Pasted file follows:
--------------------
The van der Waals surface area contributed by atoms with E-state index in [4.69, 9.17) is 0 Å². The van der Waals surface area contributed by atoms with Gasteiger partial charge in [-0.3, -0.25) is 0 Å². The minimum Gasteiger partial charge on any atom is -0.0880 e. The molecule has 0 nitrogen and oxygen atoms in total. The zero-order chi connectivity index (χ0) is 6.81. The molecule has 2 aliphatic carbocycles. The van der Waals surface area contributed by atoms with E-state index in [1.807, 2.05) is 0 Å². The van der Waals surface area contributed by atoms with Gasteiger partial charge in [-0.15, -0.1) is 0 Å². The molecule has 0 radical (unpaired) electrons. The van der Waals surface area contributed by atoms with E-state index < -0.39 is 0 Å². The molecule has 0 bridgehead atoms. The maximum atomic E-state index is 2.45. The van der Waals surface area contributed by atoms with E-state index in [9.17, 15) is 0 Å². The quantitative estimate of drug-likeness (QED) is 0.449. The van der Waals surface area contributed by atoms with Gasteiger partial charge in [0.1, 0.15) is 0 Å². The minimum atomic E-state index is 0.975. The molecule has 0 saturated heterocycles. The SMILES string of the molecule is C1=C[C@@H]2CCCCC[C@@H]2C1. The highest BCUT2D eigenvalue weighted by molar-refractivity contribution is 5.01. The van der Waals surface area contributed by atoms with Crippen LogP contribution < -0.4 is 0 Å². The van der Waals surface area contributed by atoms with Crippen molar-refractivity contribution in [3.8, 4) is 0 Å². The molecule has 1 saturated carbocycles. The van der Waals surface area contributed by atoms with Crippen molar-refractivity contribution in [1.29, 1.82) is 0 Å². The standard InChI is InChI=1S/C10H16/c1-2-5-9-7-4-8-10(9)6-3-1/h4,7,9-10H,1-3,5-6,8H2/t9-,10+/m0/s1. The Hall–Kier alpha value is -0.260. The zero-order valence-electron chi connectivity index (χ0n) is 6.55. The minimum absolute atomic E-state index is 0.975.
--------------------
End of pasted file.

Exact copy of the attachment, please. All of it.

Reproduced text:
The van der Waals surface area contributed by atoms with E-state index in [4.69, 9.17) is 0 Å². The van der Waals surface area contributed by atoms with Gasteiger partial charge in [-0.3, -0.25) is 0 Å². The minimum Gasteiger partial charge on any atom is -0.0880 e. The molecule has 0 nitrogen and oxygen atoms in total. The zero-order chi connectivity index (χ0) is 6.81. The molecule has 2 aliphatic carbocycles. The van der Waals surface area contributed by atoms with E-state index in [1.807, 2.05) is 0 Å². The van der Waals surface area contributed by atoms with Gasteiger partial charge in [-0.15, -0.1) is 0 Å². The molecule has 0 radical (unpaired) electrons. The van der Waals surface area contributed by atoms with E-state index < -0.39 is 0 Å². The molecule has 0 bridgehead atoms. The maximum atomic E-state index is 2.45. The van der Waals surface area contributed by atoms with E-state index in [9.17, 15) is 0 Å². The quantitative estimate of drug-likeness (QED) is 0.449. The van der Waals surface area contributed by atoms with Gasteiger partial charge in [0.1, 0.15) is 0 Å². The minimum atomic E-state index is 0.975. The molecule has 0 saturated heterocycles. The SMILES string of the molecule is C1=C[C@@H]2CCCCC[C@@H]2C1. The highest BCUT2D eigenvalue weighted by molar-refractivity contribution is 5.01. The van der Waals surface area contributed by atoms with Crippen LogP contribution < -0.4 is 0 Å². The van der Waals surface area contributed by atoms with Crippen molar-refractivity contribution in [3.8, 4) is 0 Å². The molecule has 1 saturated carbocycles. The van der Waals surface area contributed by atoms with Crippen molar-refractivity contribution in [1.29, 1.82) is 0 Å². The standard InChI is InChI=1S/C10H16/c1-2-5-9-7-4-8-10(9)6-3-1/h4,7,9-10H,1-3,5-6,8H2/t9-,10+/m0/s1. The Hall–Kier alpha value is -0.260. The zero-order valence-electron chi connectivity index (χ0n) is 6.55. The minimum absolute atomic E-state index is 0.975.